- - Olympia Celebrates 125th Anniversary with Boost Aero Road Bike

Olympia Celebrates 125th Anniversary with Boost Aero Road Bike

While the Olympia brand might sound like some sort of a contrivance in order to hang a name on a bike that sounds Italia, the company actually has a provenance that dates back to a time when Ernesto Colnago, Ugo De Rosa and Giovanni Pinarello were still a generation away from being in diapers. In fact, Olympia’s roots can be traced all the way back to 1893, when Carlo Borghi first founded the company in Milan, near Porta Romana.

However, unlike a lot of Italian brands that posses a storied history, Olympia has more of a sordid one, with a head-badge that at one point disappeared from all knowledge – save for the most knowledgeable aficionados.

Over the last few years however, the Olympia brand has been reprised with a numbered of sophisticated carbon fiber road bikes, some of which have even garnered awards for their design and innovation.

Olympia demonstrates this with its latest 125th Anniversary model called the Boost, which features not only one of the slipperiest looking framesets imaginable, it also undertakes a bold execution of cockpit integration as well.

In addition, Olympia says they worked closely with fellow Italian brand, Vittoria, in order to maximize tire clearance and performance for the Boost.

“The design of Boost is inspired by maximum air penetration efficiency and turbulence minimization goals – nothing protrudes more than is strictly functional to the bike’s performance. The T1000 carbon monocoque frame incorporates not only the harnesses, the seatpost and the highly advanced handlebar connector, but also the derailleur and the Olympia carbon fiber bottle cage, integrated in a low-mounted housing.”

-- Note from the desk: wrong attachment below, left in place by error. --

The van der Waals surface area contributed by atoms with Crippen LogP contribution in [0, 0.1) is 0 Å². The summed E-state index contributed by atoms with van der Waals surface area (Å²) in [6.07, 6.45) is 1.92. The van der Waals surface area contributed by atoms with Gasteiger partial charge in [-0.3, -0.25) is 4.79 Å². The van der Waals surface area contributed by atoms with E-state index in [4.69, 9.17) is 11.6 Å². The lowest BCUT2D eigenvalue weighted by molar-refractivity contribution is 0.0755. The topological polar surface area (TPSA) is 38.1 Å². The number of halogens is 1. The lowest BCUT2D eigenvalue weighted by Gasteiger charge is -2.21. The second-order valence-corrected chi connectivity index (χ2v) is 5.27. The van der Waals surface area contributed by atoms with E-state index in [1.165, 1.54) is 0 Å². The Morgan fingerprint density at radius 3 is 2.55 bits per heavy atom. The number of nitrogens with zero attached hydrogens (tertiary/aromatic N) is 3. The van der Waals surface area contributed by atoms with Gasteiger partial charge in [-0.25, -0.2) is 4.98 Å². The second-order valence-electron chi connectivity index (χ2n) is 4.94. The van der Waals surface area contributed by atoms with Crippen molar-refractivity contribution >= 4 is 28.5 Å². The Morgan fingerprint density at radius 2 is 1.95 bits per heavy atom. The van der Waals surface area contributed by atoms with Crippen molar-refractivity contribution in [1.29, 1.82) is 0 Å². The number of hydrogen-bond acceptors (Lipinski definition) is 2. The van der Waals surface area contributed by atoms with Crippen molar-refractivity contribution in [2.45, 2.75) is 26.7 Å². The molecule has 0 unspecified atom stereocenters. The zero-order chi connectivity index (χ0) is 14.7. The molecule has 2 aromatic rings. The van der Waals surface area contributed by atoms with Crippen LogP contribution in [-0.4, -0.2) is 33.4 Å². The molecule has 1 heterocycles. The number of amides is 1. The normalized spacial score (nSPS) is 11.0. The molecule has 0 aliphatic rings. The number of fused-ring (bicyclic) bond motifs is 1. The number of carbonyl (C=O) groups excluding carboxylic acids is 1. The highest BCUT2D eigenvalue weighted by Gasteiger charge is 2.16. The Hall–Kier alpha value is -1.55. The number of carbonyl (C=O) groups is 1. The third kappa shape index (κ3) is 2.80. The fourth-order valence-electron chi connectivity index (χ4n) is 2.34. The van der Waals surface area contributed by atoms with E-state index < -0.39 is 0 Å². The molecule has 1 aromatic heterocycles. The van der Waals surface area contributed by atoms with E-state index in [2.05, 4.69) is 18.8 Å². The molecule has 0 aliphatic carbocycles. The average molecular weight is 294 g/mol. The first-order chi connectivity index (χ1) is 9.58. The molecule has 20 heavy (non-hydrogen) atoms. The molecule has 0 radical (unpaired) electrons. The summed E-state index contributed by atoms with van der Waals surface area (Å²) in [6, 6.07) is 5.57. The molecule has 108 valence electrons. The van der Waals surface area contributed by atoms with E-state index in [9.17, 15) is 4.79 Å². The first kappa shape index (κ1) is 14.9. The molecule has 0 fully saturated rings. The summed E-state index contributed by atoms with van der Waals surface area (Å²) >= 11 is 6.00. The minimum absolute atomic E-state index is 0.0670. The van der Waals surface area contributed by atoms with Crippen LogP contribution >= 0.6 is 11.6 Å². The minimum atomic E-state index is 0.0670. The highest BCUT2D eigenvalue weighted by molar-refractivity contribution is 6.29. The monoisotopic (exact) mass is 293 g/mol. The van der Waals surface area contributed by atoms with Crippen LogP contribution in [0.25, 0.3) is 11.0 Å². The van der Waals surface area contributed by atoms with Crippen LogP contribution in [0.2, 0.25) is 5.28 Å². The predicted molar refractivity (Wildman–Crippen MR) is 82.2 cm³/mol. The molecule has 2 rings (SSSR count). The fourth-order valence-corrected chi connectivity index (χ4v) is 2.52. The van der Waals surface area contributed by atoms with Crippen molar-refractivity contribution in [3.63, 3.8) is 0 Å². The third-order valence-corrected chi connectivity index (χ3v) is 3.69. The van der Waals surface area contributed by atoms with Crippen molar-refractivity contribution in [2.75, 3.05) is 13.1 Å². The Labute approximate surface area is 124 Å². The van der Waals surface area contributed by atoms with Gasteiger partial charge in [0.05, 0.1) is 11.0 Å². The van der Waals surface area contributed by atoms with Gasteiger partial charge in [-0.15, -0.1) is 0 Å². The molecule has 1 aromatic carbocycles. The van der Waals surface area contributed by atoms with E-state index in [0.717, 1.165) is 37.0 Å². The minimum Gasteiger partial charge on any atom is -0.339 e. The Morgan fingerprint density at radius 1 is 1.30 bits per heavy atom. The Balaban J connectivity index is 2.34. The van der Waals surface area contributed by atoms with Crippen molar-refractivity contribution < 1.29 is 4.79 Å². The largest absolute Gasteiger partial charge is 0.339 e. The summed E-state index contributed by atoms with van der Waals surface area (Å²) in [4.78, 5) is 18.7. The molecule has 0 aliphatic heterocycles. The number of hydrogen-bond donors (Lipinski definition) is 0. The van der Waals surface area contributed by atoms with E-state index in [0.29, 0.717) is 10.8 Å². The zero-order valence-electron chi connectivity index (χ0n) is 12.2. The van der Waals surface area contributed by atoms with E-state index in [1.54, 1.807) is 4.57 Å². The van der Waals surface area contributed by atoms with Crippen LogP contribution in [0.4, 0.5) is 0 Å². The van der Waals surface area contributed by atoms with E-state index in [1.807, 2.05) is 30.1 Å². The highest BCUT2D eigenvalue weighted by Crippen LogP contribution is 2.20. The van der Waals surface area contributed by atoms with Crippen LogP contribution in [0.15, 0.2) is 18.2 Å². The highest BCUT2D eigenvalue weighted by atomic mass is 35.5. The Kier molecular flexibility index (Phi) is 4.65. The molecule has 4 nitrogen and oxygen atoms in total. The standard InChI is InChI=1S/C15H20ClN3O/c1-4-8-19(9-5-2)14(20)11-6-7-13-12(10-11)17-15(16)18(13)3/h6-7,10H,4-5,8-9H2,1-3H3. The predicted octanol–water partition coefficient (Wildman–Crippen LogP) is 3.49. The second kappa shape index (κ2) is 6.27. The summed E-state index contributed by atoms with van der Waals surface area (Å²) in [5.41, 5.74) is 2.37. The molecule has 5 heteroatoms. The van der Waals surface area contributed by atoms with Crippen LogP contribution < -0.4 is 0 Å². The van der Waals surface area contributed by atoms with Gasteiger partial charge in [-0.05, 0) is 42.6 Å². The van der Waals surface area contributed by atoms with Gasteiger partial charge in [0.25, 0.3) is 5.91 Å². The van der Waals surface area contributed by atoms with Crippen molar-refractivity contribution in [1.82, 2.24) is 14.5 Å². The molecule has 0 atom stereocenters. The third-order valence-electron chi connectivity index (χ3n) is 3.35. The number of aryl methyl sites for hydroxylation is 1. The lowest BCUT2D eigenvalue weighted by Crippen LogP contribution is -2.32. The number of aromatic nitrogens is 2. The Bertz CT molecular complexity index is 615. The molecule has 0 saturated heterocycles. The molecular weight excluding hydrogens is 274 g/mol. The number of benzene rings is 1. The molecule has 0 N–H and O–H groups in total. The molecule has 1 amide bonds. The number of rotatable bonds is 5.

“Boost is the road bike designed to ride into the future by achieving maximum efficiency in tire use – a component which is increasingly becoming the focus of construction technology. The tests developed in collaboration with Vittoria, an iconic brand in the production of tires and a partner of Cicli Olympia, have shown that the 28 mm cross-section version outperforms the more traditional 25 mm cross-section product in terms of slip and handling performance. The tire ability to adapt to micro-bumps in the asphalt is a determining factor for smooth riding.”

The Boost comprises a monocoque frame and semi-integrated fork and crown, along with an aero seatpost and proprietary stem that incorporates a series of integrated headset spacers that allows the rider to dial in the right amount of stack height without relying upon a fussy expander plug and spacer set-up.   

The frame even has its own integrated bottle cage. 

Other features that punctuate the Boost, are direct mount brakes (the rear is located behind the bottom bracket) and full internal cable routing.

The Boost is available in a range of standard sizes from Small to X-Large, as well as two unique paint schemes that feature an interesting mix of gloss and matte finishes. 




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